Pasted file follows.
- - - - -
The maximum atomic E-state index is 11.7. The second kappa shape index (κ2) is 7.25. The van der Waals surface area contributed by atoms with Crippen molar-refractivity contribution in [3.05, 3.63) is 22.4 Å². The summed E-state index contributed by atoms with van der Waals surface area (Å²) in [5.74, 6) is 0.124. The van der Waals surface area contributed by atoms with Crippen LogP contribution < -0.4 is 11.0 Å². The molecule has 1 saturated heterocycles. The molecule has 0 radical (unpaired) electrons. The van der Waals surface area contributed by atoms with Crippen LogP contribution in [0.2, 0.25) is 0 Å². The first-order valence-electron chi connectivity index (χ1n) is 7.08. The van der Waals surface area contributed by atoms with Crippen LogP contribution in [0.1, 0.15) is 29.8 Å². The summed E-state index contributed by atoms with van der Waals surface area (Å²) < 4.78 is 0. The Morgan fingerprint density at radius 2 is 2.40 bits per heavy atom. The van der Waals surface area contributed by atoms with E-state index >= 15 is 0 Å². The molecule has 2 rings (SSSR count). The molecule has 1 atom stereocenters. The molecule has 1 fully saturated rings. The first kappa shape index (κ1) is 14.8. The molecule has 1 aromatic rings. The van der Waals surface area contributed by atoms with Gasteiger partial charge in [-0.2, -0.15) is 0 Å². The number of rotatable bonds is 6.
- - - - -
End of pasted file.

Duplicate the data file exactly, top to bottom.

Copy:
The maximum atomic E-state index is 11.7. The second kappa shape index (κ2) is 7.25. The van der Waals surface area contributed by atoms with Crippen molar-refractivity contribution in [3.05, 3.63) is 22.4 Å². The summed E-state index contributed by atoms with van der Waals surface area (Å²) in [5.74, 6) is 0.124. The van der Waals surface area contributed by atoms with Crippen LogP contribution < -0.4 is 11.0 Å². The molecule has 1 saturated heterocycles. The molecule has 0 radical (unpaired) electrons. The van der Waals surface area contributed by atoms with Crippen LogP contribution in [0.2, 0.25) is 0 Å². The first-order valence-electron chi connectivity index (χ1n) is 7.08. The van der Waals surface area contributed by atoms with Crippen LogP contribution in [0.1, 0.15) is 29.8 Å². The summed E-state index contributed by atoms with van der Waals surface area (Å²) < 4.78 is 0. The Morgan fingerprint density at radius 2 is 2.40 bits per heavy atom. The van der Waals surface area contributed by atoms with E-state index >= 15 is 0 Å². The molecule has 2 rings (SSSR count). The molecule has 1 atom stereocenters. The molecule has 1 fully saturated rings. The first kappa shape index (κ1) is 14.8. The molecule has 1 aromatic rings. The van der Waals surface area contributed by atoms with Gasteiger partial charge in [-0.2, -0.15) is 0 Å². The number of rotatable bonds is 6.